Gertisser, R ORCID: 0000-0002-9973-2230, Hepworth, LN, O'Driscoll, B, Daly, JS and Emeleus, CH (2018) Linking in situ crystallisation and magma replenishment via sill intrusion in the Rum Western Layered Intrusion, NW Scotland. Journal of Petrology, 59 (8). pp. 1605-1642. ISSN 0022-3530

[img] Text
Hepworth et al 2018 (accepted).pdf - Accepted Version
Restricted to Repository staff only until 19 July 2019.
Available under License Creative Commons Attribution Non-commercial.

Download (7MB)

Abstract

The construction of layered mafic-ultramafic intrusions has traditionally been attributed to gravity driven accumulation, involving the mechanical settling of crystals onto the magma chamber floor, at the interface between the crystal mush at the base and overlying replenishing magma, such that the layered sequence of cumulates (i.e., the crystal mush) at the floor aggrades upwards. The Rum Western Layered Intrusion (WLI) is a ~250 m sequence of layered peridotite cumulates comprising the structurally lowest portion of the Rum Layered Suite (RLS). As such, it is taken to represent the oldest sequence in the RLS and has been assumed to young upwards. The WLI hosts the largest proportion of harrisite, a cumulate composed of skeletal olivine that formed by in situ crystallisation, in the Rum layered intrusion. Harrisite layers in the WLI ubiquitously exhibit extremely irregular upward-oriented apophyses, up to several metres high and metres across, alongside laterally extensive dome-like structures; features consistent with intrusive, sill-like emplacement of harrisite. The distribution and abundance of harrisite therefore points to chaotic sill-like emplacement of the magmas that produced at least half of the WLI cumulate. This probably occurred various ambient crystal mush temperatures and punctuated intervals during cumulate formation. The harrisite layers are associated with numerous Cr-spinel seams occurring along the tops, bases, and interiors of these layers, suggesting they formed in situ alongside harrisite sills within the crystal mush. Detailed quantitative textural and mineral chemical analysis of Cr-spinel seams support a simple in situ crystallisation process for their formation. It is suggested the Cr-spinel seams form within melt channels that develop along the same hot tears that allowed the harrisite parental melts to enter the crystal mush. The chemistry and texture of Cr-spinel is controlled by the volume of through-flow of melt through the melt channel. Where melt flux through channels was high, sulphide and platinumgroup minerals are more abundant, highlighting the key economic implications of this model for the platinum-group element enrichment of chromitite horizons in layered intrusions. We also highlight the role of infiltration metasomatism at multiple levels of the WLI, where porous percolation of interstitial melt and reactive liquid flow played a key role in cumulate formation, supporting the notion of layered intrusion growth by incremental sill emplacement.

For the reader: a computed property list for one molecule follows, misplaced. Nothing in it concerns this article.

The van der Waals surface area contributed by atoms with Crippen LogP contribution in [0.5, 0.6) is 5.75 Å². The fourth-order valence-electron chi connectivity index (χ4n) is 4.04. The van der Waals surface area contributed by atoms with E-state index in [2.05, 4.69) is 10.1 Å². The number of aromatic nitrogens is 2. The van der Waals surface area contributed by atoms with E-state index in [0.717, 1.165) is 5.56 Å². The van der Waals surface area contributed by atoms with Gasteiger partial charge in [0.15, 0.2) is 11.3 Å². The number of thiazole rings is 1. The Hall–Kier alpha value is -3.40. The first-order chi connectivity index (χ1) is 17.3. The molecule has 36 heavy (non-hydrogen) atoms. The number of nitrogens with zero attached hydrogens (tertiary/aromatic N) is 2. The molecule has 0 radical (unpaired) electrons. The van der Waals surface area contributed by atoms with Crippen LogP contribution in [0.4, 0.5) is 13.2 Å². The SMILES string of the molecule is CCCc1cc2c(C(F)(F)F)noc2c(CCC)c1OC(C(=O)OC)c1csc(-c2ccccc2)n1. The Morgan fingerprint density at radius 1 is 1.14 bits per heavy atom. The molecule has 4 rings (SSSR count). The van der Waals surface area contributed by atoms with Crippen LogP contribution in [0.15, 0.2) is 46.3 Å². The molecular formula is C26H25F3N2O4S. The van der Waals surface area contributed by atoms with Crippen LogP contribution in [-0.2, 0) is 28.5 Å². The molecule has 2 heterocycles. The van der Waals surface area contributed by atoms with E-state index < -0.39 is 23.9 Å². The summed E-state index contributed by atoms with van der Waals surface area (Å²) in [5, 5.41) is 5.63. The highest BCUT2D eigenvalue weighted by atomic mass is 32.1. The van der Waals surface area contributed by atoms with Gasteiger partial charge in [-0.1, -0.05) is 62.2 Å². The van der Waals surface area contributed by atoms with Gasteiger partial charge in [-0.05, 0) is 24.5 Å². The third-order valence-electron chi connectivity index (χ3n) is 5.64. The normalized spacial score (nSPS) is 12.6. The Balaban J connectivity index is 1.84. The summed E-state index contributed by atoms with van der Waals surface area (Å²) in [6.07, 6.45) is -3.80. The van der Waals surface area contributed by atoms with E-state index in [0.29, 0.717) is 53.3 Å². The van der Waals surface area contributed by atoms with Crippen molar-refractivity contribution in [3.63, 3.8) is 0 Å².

Item Type: Article
Additional Information: This is the accepted author manuscript (AAM). The final published version (version of record) will be available online via Oxford University Press at http://petrology.oxfordjournals.org/ - please refer to any applicable terms of use of the publisher.
Uncontrolled Keywords: harrisite, Cr-spinel, in situ crystallisation, sill emplacement, crystal mush, infiltration metasomatism
Subjects: Q Science > QE Geology
Divisions: Faculty of Natural Sciences > School of Geography, Geology and the Environment
Depositing User: Symplectic
Date Deposited: 30 Jul 2018 13:54
Last Modified: 04 Dec 2018 10:39
URI: http://eprints.keele.ac.uk/id/eprint/5136

Actions (login required)

View Item View Item